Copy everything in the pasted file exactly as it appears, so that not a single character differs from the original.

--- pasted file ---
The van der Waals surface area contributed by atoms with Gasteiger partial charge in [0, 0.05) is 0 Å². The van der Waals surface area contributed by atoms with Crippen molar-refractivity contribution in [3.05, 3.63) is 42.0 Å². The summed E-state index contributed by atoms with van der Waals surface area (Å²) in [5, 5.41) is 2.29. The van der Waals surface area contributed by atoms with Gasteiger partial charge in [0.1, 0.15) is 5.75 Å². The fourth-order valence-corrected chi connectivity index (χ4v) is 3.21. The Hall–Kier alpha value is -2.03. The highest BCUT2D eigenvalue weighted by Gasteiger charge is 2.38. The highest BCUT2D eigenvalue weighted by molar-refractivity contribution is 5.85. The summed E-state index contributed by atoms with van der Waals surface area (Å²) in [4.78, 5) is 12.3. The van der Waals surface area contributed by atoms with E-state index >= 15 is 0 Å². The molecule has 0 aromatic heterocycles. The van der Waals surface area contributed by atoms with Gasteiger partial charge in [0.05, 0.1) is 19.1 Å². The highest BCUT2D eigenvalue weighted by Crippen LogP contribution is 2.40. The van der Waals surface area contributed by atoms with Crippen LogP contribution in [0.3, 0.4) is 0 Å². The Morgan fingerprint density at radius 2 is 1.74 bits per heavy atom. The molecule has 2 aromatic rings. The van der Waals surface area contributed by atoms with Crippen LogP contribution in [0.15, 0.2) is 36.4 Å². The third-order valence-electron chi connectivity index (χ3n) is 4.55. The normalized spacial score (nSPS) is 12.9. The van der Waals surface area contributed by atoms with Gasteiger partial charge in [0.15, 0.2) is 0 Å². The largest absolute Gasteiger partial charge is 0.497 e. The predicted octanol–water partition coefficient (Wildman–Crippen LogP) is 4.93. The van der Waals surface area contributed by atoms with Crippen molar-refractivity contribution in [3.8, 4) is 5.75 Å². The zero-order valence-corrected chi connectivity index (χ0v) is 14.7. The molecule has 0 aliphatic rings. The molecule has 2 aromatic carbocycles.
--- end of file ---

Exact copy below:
The van der Waals surface area contributed by atoms with Gasteiger partial charge in [0, 0.05) is 0 Å². The van der Waals surface area contributed by atoms with Crippen molar-refractivity contribution in [3.05, 3.63) is 42.0 Å². The summed E-state index contributed by atoms with van der Waals surface area (Å²) in [5, 5.41) is 2.29. The van der Waals surface area contributed by atoms with Gasteiger partial charge in [0.1, 0.15) is 5.75 Å². The fourth-order valence-corrected chi connectivity index (χ4v) is 3.21. The Hall–Kier alpha value is -2.03. The highest BCUT2D eigenvalue weighted by Gasteiger charge is 2.38. The highest BCUT2D eigenvalue weighted by molar-refractivity contribution is 5.85. The summed E-state index contributed by atoms with van der Waals surface area (Å²) in [4.78, 5) is 12.3. The van der Waals surface area contributed by atoms with E-state index >= 15 is 0 Å². The molecule has 0 aromatic heterocycles. The van der Waals surface area contributed by atoms with Gasteiger partial charge in [0.05, 0.1) is 19.1 Å². The highest BCUT2D eigenvalue weighted by Crippen LogP contribution is 2.40. The van der Waals surface area contributed by atoms with Crippen LogP contribution in [0.3, 0.4) is 0 Å². The Morgan fingerprint density at radius 2 is 1.74 bits per heavy atom. The molecule has 2 aromatic rings. The van der Waals surface area contributed by atoms with Crippen LogP contribution in [0.15, 0.2) is 36.4 Å². The third-order valence-electron chi connectivity index (χ3n) is 4.55. The normalized spacial score (nSPS) is 12.9. The van der Waals surface area contributed by atoms with Gasteiger partial charge in [0.15, 0.2) is 0 Å². The largest absolute Gasteiger partial charge is 0.497 e. The predicted octanol–water partition coefficient (Wildman–Crippen LogP) is 4.93. The van der Waals surface area contributed by atoms with Crippen molar-refractivity contribution in [3.8, 4) is 5.75 Å². The zero-order valence-corrected chi connectivity index (χ0v) is 14.7. The molecule has 0 aliphatic rings. The molecule has 2 aromatic carbocycles.